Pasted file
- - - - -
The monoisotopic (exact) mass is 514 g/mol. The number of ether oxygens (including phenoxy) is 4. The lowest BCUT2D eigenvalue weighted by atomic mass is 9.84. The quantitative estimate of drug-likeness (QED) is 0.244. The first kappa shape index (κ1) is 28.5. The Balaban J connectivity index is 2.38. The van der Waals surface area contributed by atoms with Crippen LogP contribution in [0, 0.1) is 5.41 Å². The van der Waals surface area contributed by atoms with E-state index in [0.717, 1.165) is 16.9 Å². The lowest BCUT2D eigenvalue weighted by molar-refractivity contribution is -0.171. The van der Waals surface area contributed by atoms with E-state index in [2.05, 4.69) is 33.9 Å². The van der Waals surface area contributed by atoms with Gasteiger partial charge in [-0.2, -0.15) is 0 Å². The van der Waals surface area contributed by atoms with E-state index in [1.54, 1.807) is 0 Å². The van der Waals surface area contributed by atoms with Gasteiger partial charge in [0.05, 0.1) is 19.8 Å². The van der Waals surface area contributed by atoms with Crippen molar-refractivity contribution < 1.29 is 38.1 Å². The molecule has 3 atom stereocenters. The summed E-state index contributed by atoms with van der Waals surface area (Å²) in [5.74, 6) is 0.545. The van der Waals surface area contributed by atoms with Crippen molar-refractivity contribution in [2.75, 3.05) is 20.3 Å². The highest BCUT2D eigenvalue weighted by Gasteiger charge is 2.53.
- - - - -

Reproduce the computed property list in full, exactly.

The monoisotopic (exact) mass is 514 g/mol. The number of ether oxygens (including phenoxy) is 4. The lowest BCUT2D eigenvalue weighted by atomic mass is 9.84. The quantitative estimate of drug-likeness (QED) is 0.244. The first kappa shape index (κ1) is 28.5. The Balaban J connectivity index is 2.38. The van der Waals surface area contributed by atoms with Crippen LogP contribution in [0, 0.1) is 5.41 Å². The van der Waals surface area contributed by atoms with E-state index in [0.717, 1.165) is 16.9 Å². The lowest BCUT2D eigenvalue weighted by molar-refractivity contribution is -0.171. The van der Waals surface area contributed by atoms with E-state index in [2.05, 4.69) is 33.9 Å². The van der Waals surface area contributed by atoms with Gasteiger partial charge in [-0.2, -0.15) is 0 Å². The van der Waals surface area contributed by atoms with E-state index in [1.54, 1.807) is 0 Å². The van der Waals surface area contributed by atoms with Gasteiger partial charge in [0.05, 0.1) is 19.8 Å². The van der Waals surface area contributed by atoms with Crippen molar-refractivity contribution < 1.29 is 38.1 Å². The molecule has 3 atom stereocenters. The summed E-state index contributed by atoms with van der Waals surface area (Å²) in [5.74, 6) is 0.545. The van der Waals surface area contributed by atoms with Crippen molar-refractivity contribution in [2.75, 3.05) is 20.3 Å². The highest BCUT2D eigenvalue weighted by Gasteiger charge is 2.53.